Essays on the Economic Consequences of International Pension Accounting Standard IAS19
Vu, Tuan Hung
Thesis or dissertation
University of Exeter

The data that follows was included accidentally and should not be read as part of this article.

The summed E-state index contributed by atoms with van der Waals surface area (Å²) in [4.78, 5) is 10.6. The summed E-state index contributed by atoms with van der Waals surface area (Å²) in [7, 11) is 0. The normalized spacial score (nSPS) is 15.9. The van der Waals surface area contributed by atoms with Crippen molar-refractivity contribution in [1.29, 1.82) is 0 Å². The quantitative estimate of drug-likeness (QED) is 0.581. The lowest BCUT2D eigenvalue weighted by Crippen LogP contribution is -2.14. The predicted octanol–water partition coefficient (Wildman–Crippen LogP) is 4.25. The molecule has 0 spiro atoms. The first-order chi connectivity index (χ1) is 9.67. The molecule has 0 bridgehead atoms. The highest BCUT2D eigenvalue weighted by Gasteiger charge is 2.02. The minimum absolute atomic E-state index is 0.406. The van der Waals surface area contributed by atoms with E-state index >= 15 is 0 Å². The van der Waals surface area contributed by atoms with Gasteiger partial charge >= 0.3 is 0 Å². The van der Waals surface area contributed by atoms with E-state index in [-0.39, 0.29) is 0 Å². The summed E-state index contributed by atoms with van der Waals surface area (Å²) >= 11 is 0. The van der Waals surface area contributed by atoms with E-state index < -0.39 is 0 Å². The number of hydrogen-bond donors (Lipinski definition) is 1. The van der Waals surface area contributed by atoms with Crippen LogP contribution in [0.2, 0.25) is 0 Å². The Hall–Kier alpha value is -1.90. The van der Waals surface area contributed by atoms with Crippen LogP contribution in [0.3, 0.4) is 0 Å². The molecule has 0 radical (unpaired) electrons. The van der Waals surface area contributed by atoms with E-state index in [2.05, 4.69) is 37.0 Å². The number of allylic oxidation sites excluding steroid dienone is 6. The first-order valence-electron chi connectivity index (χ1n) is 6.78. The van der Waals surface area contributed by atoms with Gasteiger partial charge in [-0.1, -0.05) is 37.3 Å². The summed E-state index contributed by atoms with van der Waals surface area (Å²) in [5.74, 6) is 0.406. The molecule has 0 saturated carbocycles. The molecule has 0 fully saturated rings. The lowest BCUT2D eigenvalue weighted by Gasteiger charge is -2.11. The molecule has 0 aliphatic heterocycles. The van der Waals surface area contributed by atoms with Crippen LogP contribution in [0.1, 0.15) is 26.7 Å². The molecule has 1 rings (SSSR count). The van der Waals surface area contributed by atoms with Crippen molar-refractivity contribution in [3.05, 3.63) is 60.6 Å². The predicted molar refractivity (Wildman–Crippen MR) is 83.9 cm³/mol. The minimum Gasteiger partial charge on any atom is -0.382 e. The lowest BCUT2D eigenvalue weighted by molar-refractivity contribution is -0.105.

This thesis examines the economic consequences of the adoption of international pension accounting standard IAS19 Revised (IAS19R) on pension asset allocation decisions by applying a difference-in-differences with propensity score matching method. The publication of IAS19R in 2011 marked a fundamental change to pension reporting in financial statements. In particular, it had a significant impact on (1) how sponsor firms recognise net pension assets/liabilities on the balance sheet, (2) the calculation and recognition of pension expenses, (3) the presentation of re-measurement (actuarial gains and losses), treatment of which had been heavily debated by academics and practitioners, and (4) disclosure requirements for pension schemes, which had been criticised as “excessive” under IAS19. This research examines the “real effect” of IAS19R adoption on management investment decisions. Using a difference-in-differences with propensity score matching method, the results suggest that, on average, UK sponsor firms affected by IAS19R have reduced their risk taking in pension investments post-IAS19R, both over time and compared with a control sample of unaffected US firms (matched by propensity score matching). The results of sensitivity analysis also suggest that UK sponsor firms tried to avoid the expensive liquidity costs of asset re-allocation by switching their pension plan asset allocations gradually during the period around the publication and adoption of IAS19R. Furthermore, the outcomes of sensitivity tests suggest a positive relationship between equity investment levels, and firms’ leverage and cash flow risk, consistent with the “risk-shifting” hypothesis documented in the previous literature. The thesis also applies a manual textual analysis on the comment letters sent by industrial firms to the IASB to provide their opinions on the IAS19R Exposure Draft. The analysis describes and tabulates the arguments raised by these firms on three main amendment areas of IAS19: recognition, presentation and disclosure. Based on this description, this part aims to motivate the empirical research mentioned previously and shed light on the other potential consequences of IAS19R adoption. These consequences include: the management of funding might be driven by accounting rules rather than management rules; the increasing volatility of balance sheet; de-risking in the pension plan portfolio following the adoption of IAS19R; the diminishing of financial statement “true and fair view” and its usefulness due to the abolition of expected rate of return and excessive requirements on pension disclosure. Furthermore, the study also suggests that the lobbying behaviour of these firms on the standard setting process is consistent with the predictions of Positive Accounting Theory.